11 11 Key elements International HR law sets out duty bearers commitments re human rights compliance = basis for HR indicators Specific series of clearly defined questions or lines of enquiry into which information and quantifiable data are fed; Using common methodological approaches, and robust criteria; Trends tracked over time; Data comparability; Benchmarks established.

12 12 UN OHCHR Sets framework for HR indicators – legal basis Outlines indicators in key areas/groups: e.g. right to life; violence against women etc. Structure – Process – Outcome framework for measuring human rights compliance Structure – legal basis Process – policy instruments Outcome – results on the ground

13 13 Absent & inadequate data Challenges – no data; inadequate data; non- comparability Significant problem at international level – UN Treaty Monitoring Bodies – outcome data absent Significant problem re most vulnerable groups – ethnic minorities and Roma; LGBT FRA response in key areas – primary data collection through surveys

14 14 FRA Surveys – Primary Data EU-MIDIS: European Union Minorities and Discrimination Survey: EU-wide Violence against Women Survey (VAW): EU-wide LGBT survey: EU-wide Roma survey: 11 MSs Survey on the Jewish population: 5-6 MSs Muslim and non-Muslim youth: 3 MSs (Eng + Scot.)

15 15 FRA Roma Survey 11 Member States In the field May 2011

16 16 Background Quantitative survey – 11 Member States: ES, FR, IT, PT, CZ, EL, HU, PL, RO, SK, BG Respondents sampled using probability random sampling 1,000 Roma majority per MS – for direct comparison Qualitative interviews with Local Authorities per MS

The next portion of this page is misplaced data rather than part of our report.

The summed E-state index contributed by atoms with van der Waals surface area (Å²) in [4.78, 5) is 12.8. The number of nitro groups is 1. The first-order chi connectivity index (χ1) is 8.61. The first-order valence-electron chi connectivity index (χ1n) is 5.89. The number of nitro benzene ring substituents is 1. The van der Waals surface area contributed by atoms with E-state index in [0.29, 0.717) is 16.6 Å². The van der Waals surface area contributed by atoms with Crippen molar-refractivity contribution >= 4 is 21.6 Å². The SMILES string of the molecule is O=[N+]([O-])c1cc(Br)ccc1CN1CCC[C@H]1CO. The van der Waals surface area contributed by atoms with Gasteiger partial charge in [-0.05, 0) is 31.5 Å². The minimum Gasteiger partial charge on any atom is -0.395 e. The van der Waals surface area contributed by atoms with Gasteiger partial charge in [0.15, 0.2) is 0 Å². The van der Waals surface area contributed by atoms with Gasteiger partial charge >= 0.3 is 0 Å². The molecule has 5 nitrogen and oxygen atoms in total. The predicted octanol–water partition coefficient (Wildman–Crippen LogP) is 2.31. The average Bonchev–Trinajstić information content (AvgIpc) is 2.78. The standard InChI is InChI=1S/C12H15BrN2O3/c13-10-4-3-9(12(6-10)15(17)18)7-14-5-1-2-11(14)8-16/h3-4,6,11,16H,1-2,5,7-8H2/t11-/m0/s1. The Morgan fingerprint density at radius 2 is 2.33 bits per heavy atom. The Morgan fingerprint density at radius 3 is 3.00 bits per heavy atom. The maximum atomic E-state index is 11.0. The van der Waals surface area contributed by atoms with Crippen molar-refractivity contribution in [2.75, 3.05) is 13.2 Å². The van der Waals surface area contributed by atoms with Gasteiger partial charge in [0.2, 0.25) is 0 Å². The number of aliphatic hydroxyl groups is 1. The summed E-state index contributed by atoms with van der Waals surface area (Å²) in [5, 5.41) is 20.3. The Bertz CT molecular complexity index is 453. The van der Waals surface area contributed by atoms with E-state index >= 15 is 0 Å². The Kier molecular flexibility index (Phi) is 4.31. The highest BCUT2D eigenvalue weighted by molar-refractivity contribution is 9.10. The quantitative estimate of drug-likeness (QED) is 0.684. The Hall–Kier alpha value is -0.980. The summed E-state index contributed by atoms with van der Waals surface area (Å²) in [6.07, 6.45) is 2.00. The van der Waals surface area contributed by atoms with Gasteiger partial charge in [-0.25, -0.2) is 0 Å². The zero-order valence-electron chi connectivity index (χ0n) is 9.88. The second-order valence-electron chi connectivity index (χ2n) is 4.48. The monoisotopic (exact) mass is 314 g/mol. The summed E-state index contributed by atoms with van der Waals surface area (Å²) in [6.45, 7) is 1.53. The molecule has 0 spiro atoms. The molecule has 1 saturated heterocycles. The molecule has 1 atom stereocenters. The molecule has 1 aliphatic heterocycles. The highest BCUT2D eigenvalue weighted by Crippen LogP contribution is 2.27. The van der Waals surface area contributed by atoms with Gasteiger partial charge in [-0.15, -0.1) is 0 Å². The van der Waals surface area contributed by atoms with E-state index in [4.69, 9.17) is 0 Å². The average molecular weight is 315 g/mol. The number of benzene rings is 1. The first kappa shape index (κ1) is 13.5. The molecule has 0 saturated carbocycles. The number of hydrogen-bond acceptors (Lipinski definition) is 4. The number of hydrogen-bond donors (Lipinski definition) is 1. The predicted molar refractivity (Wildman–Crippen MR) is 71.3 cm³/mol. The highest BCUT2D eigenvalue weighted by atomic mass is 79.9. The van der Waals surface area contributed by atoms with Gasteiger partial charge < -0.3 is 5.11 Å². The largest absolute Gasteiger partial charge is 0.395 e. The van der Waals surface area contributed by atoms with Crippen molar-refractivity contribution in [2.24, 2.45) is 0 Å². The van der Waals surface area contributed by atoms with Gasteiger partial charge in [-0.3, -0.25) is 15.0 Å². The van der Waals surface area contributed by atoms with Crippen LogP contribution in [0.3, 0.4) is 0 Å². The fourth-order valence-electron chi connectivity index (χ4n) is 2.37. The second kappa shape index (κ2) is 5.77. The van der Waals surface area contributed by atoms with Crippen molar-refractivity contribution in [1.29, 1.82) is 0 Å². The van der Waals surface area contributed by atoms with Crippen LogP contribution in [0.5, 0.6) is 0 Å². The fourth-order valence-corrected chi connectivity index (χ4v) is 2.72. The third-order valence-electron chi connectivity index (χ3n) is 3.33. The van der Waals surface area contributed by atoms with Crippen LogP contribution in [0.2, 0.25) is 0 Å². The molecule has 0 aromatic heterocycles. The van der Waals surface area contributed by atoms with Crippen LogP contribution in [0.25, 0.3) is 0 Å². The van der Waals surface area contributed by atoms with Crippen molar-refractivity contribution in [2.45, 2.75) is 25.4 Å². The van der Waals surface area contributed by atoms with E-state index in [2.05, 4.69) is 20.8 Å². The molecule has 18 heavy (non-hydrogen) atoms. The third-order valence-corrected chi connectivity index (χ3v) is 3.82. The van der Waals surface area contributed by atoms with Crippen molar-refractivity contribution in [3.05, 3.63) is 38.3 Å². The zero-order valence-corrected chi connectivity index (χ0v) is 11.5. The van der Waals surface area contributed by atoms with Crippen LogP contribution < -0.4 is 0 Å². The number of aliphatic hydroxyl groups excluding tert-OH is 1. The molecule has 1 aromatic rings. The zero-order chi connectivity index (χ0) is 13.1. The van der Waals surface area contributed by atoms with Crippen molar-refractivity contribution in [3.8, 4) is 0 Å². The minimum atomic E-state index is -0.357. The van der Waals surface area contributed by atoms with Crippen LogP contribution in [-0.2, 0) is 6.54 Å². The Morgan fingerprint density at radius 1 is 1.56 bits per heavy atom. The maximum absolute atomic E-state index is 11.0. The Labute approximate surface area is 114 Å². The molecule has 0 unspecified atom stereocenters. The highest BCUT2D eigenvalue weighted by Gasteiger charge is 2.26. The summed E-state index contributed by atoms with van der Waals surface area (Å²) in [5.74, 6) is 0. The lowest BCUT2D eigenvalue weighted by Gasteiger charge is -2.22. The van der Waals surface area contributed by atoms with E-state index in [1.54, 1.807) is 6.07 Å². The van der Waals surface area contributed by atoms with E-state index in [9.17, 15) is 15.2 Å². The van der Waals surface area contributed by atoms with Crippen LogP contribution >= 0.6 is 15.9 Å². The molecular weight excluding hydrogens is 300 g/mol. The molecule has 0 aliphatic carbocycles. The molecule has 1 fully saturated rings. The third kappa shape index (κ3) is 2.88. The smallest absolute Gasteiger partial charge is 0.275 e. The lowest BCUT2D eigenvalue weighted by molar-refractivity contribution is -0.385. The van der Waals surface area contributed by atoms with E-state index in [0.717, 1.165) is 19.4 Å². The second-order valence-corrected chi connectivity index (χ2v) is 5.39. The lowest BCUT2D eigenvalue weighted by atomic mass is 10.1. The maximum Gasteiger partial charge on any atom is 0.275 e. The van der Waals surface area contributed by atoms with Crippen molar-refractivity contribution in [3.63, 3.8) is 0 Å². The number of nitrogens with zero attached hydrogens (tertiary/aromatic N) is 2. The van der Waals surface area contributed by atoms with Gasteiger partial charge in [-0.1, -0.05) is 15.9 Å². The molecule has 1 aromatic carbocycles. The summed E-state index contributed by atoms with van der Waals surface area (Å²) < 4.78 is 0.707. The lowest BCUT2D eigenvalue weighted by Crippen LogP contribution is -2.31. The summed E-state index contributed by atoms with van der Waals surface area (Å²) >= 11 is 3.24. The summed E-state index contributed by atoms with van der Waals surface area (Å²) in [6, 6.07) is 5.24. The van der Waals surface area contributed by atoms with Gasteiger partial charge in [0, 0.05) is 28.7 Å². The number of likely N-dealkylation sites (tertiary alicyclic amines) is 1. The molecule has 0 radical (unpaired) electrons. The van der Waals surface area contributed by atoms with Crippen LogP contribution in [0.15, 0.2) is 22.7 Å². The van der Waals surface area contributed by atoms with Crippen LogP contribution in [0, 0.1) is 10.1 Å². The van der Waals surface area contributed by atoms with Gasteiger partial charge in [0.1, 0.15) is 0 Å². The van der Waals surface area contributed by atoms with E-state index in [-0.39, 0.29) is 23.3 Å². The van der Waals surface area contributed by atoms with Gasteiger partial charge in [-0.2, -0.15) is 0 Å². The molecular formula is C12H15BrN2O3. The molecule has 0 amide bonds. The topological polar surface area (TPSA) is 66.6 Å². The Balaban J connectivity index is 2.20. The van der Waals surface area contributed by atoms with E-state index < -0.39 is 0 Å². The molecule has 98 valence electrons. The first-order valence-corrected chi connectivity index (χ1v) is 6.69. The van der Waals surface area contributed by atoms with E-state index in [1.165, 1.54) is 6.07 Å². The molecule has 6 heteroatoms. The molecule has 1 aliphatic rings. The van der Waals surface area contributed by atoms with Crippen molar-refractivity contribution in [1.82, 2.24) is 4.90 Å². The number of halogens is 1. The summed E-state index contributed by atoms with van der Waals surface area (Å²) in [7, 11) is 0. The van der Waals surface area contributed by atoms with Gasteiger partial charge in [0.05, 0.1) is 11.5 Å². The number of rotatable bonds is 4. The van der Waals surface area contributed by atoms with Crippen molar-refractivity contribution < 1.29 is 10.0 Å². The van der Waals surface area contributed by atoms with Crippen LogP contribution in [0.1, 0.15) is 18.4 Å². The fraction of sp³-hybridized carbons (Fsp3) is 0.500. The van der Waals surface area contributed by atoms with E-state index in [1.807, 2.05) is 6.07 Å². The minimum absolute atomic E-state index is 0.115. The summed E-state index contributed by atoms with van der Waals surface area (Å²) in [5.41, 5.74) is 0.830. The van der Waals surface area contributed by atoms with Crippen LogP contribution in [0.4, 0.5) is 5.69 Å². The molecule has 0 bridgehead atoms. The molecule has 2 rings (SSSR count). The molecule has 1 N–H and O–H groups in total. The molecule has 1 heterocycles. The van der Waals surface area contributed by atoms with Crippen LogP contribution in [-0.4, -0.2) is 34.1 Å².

17 17 Roma HR indicators Household profile Map profile of all household members Neighbourhood/housing characteristics Economic situation of the household Individual interviewees – random per HH Employment, education, health, housing Integration, discrimination, rights aware Mobility and migration Rights of the child

18 18 Developing EU policy framework ECs Roma Task Force – est. Summer 2010 Looking at situation of Roma in EU EC Communication 2011 – established framework and basic benchmarks for measuring Roma inclusion FRA mandated to collect data on Roma on regular basis - ?? FRAs current Roma survey considered a pilot

19 19 Future Developments in the HR indicator field?

20 20 EHRC – what to consider? Structural Indicators on HR International law as starting point Comparison with other EU MSs France and Germany more so than some other MSs Draw on existing data – Eurostat; UNECE etc. FRAs data collection vulnerable groups: LGBT; Roma; Jewish EU comparison re key indicators – VAW survey

21 21 FRA – what to consider? Lessons learned from UKs data collection Importance of Outcome indicators Possibilities for data collection – e.g. ethnic data Whether the monitoring framework of the UK can be developed for use in other MSs? Look at transferability Intersectionality – different grounds Growing field of research in UK

22 22 HR developments & challenges? Costs of large-scale and regular data collection Duplication of data collection between surveys Use to which data collection is put Lack of dialogue between users and producers Independence and trust in State institutions Simplification of complex issues Lack of understanding of indicators for policy Accountability of duty bearers & indicators

23 23 Thank you Jo Goodey Head of Department Freedoms and Justice